Former Gopher Taffe among big names in Phoenix

Jabari Ritchie

It’s only been a few months since Jeff Taffe chose to forego his senior season with the Gophers for a shot at the NHL, but the Coyotes prospect can drop names like he’s been a pro for years.

Taffe can tell you about being involved in a trade with NHL and Olympic star Keith Tkachuk. He’s taken orders from reigning NHL coach of the year Bob Francis. Last May, when the Hastings native was flown out to Arizona to ink his contract, he watched a Coyotes playoff game from the owner’s box with none other than Wayne Gretzky, the team’s managing partner.

After bulking up this summer – and even skating with Gretzky and legendary NHL enforcer Marty McSorley for a week – Taffe found himself centering top-line wingers Tony Amonte and Shane Doan in an exhibition game at Los Angeles on Sept. 26. He even set up Amonte for a goal.

“It’s unbelievable, the people they have working here,” Taffe said last Friday. “They’re giving me every chance to play, and you’ve just got to go out there and work hard. I got a couple breaks last night and gave one to Tony, so it’s kind of fun.”

As if that cast of characters isn’t enough to keep the rookie from wanting a stint with the Coyotes’ AHL affiliate in Massachusetts for a little more seasoning, the big club’s in a town that averages highs of over 65 degrees in the dead of winter.

“It’s great, because you could have a game at night and go out and play 18 holes of golf in the morning and then go play hockey,” Taffe said of Phoenix. “It’s kind of weird, and the people don’t really understand the rules of the game all that well. But at the same time, if I make a bad play they don’t always understand what it is.”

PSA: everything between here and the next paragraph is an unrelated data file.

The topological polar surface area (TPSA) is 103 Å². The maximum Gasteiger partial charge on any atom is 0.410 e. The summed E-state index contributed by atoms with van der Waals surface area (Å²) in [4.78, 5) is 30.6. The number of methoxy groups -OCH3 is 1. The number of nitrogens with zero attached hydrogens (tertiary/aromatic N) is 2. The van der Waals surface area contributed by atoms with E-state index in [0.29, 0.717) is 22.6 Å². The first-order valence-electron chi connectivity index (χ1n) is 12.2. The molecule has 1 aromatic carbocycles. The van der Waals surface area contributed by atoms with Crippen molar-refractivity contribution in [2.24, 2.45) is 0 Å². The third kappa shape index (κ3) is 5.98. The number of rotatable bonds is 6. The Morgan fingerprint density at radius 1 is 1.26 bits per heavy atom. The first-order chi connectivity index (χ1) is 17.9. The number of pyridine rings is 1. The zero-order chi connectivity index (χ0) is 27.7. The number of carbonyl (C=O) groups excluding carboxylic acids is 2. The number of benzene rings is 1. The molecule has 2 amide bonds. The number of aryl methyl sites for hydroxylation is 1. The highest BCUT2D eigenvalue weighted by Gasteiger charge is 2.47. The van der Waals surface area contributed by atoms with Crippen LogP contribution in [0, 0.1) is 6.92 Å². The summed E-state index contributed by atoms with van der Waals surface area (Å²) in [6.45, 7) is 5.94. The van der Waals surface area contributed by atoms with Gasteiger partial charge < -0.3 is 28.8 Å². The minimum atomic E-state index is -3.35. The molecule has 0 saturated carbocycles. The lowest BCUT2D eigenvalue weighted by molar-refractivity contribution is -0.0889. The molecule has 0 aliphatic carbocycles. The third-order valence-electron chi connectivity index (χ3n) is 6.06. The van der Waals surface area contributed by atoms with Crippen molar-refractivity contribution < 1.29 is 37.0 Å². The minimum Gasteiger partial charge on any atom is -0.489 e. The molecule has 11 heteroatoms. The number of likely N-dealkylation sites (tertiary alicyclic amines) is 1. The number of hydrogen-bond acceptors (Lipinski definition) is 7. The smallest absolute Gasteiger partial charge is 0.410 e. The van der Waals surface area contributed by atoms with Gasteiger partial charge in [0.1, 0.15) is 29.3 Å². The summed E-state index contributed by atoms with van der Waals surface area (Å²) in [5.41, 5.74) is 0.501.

Three-quarters of the way through the Coyotes camp, Taffe is making a case to stick.

Not only did Taffe add 14 pounds and lose two percent body fat over the summer, Francis called him the best player in a rookie camp held in Hull, Quebec, over the first week of September.

In three exhibition games, Taffe has scored a game-winning power-play goal and an assist.

“He had the puck all the time (at rookie camp),” Francis said. “It’s one thing to notice what somebody can do when he gets the puck. It’s another thing to notice what he does to get the puck. He moves off the puck extremely well, makes himself available, and when he gets it, usually something good occurs.”

His former teammates can attest to that. Taffe bagged 34 goals last season at Minnesota to lead the team.

But now, he plays on a smaller surface than Mariucci’s Olympic-sized sheet. In addition, Taffe gets less space to work with from NHL defensemen, who are bigger, faster and more aggressive than their college counterparts.

In a Coyotes practice two weeks ago, Taffe went into a corner for the puck and was hammered face-first into the boards by fellow prospect Martin Grenier, a 6-foot-5 inch defenseman who outweighs Taffe by more than 50 pounds.

“I had five stitches, my face was bleeding and I had a black eye for a week,” said Taffe, who doesn’t wear a visor. “When you’re playing in games out there, you have to take a look and be aware of who’s around you, because they’re men now. It’s their job to punish you.

“It’s unbelievable how big some of these guys are, and not only are they big, but they’re fast. It’s a whole different game now.”

Even with the added bulk, Taffe is finding the more physical NHL game to be quite an adjustment. He excelled as a finesse player in college, but has been forced to get rid of the puck quickly and learn to crash the net to find twine with the Coyotes.

“He’s a skilled guy, but this game now, you’ve got to be able to play in traffic,” said Phoenix’s all-star goaltender Sean Burke. “I just know that he’s a guy that needs to get a little stronger and bigger. The skills are going to be there, and they’re going to develop, there’s no doubt.

“But the skill’s not all that it takes.”